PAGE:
|Financial Services Commission Chairman Eun Sung-soo attends an emergency economic meeting at the Government Complex in Seoul, Feb. 24. Yonhap|
By Lee Min-hyung
Korean banks are criticizing the government's allegedly lax screening of ailing companies that are selected to be recipients of state support.
They are urging financial authorities to adopt stricter screening procedures when deciding whether to extend financial benefits to small- and medium-sized enterprises (SME) hit hard by the COVID-19 pandemic.
The complaints follow Financial Services Commission (FSC) Chairman Eun Sung-soo's recent remarks focusing on support for financially troubled companies in the aftermath of the pandemic.
"We cannot come to the conclusion that companies suffering from temporary financial shortages due to the COVID-19 pandemic are zombie companies," Eun said in a recent statement.
A zombie company is a company that needs bailouts in order to operate, or an indebted company that is able to pay off the interest on its debts but not the principal.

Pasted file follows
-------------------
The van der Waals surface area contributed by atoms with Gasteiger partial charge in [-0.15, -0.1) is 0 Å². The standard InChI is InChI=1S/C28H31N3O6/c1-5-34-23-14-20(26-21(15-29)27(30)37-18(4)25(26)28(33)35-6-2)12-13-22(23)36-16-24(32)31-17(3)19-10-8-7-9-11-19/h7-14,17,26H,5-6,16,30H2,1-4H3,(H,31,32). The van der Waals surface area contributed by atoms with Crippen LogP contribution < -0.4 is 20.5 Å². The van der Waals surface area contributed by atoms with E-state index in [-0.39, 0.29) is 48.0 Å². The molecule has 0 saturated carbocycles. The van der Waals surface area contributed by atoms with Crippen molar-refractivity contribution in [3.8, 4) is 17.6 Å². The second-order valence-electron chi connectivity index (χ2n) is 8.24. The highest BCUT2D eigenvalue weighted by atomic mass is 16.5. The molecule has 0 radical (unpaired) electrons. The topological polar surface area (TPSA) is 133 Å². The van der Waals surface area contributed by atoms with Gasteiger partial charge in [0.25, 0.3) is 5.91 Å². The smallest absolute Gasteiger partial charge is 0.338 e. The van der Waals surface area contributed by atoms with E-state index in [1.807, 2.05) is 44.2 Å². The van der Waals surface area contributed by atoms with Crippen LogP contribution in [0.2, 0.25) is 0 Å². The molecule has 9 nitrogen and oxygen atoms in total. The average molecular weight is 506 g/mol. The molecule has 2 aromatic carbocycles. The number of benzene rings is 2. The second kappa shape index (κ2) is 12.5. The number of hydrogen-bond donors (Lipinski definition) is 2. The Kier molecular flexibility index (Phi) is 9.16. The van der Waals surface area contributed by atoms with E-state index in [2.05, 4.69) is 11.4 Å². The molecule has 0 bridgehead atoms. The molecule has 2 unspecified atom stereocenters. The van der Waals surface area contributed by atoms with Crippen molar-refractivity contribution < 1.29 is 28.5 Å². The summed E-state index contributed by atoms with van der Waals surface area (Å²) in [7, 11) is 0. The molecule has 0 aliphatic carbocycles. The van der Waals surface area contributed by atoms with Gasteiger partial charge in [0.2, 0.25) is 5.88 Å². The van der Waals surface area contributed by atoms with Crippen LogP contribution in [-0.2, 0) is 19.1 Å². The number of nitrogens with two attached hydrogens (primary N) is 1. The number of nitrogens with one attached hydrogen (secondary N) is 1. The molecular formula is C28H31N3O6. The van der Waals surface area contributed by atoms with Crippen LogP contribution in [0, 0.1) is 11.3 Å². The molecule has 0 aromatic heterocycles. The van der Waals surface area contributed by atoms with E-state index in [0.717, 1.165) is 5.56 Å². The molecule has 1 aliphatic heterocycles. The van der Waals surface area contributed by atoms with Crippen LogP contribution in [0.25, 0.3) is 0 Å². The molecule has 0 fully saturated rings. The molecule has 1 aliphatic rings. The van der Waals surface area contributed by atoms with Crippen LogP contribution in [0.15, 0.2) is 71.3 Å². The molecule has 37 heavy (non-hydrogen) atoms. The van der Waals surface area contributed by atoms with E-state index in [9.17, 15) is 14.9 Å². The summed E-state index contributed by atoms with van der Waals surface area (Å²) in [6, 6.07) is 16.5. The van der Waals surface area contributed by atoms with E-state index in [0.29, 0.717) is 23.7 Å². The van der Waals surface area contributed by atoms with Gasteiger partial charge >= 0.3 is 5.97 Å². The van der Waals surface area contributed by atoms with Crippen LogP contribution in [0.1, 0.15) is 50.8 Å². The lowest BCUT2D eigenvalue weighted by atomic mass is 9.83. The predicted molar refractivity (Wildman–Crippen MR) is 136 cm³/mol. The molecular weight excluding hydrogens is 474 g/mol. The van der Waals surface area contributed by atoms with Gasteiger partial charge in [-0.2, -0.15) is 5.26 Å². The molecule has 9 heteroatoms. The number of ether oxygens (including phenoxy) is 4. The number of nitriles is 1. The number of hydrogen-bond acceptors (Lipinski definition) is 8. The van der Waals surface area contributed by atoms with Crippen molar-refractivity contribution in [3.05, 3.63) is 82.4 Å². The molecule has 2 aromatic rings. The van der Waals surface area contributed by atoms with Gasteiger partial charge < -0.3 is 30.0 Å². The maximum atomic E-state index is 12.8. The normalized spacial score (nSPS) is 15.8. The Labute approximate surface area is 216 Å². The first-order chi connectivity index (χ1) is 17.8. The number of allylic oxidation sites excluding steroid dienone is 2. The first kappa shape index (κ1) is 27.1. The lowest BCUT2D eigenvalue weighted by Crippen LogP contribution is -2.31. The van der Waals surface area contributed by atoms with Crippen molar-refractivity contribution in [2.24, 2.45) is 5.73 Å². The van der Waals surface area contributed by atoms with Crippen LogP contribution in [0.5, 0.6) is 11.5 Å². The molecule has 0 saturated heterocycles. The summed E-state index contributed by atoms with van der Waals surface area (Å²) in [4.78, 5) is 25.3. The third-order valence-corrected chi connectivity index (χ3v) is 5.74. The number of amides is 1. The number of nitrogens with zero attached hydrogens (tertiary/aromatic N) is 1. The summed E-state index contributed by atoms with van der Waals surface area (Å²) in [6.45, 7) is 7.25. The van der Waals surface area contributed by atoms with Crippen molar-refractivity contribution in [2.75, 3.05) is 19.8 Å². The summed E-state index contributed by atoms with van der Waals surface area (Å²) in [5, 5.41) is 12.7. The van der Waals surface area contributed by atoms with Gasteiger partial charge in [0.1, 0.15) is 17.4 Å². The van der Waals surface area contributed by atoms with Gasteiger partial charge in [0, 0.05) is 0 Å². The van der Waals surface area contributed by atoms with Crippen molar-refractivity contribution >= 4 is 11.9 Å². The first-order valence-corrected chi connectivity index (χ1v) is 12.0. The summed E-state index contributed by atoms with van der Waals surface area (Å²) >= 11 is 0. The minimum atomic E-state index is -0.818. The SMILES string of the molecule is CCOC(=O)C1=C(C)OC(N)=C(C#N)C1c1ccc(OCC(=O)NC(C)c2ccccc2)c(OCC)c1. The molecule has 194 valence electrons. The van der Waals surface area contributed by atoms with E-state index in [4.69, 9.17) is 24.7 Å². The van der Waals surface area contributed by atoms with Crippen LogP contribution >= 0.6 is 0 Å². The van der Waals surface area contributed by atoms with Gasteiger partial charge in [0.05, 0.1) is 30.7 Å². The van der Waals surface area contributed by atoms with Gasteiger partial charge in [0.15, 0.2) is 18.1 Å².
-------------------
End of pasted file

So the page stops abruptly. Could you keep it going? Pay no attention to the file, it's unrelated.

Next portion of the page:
He stressed that pandemic-hit companies could pay back the principal and interest after the economy returns to normal following the end of the pandemic.
The conflict between regulators and banks revolves around authorities' repeated calls for banks to extend loan-related benefits to virus-hit companies. The FSC decided Tuesday to allow SMEs and the self-employed to postpone their loan interest and principal payments for another six months until the end of September.
But commercial banks criticize the decision as unilateral, saying it will pose a burden on banks' earnings at a time when toughened government regulations have already impacted business.
"It is true that some companies may be able to bounce back from the shock after the pandemic comes to an end, but most of them will not be able to do that," an official from one major bank here said.
"We are skeptical that companies which fail to pay back interest for more than a year can survive even after the pandemic shock."
Lenders have no choice but to abide by what appears to be the "well-intended" decision by the FSC, but the watchdog needs to be more careful when selecting companies that can receive the financial benefits, according to the bank official.
Another official from the financial industry also voiced widespread views saying that authorities need to come up with measures to satisfy both banks and financially weak companies.
"The middle ground will be to pick and choose companies that have the potential of rebounding after authorities conduct careful reviews of their financial statuses," the official said.
Banks also have internal systems to identify such companies, but authorities keep urging lenders to make sacrifices even for businesses with little potential for revival, according to the official.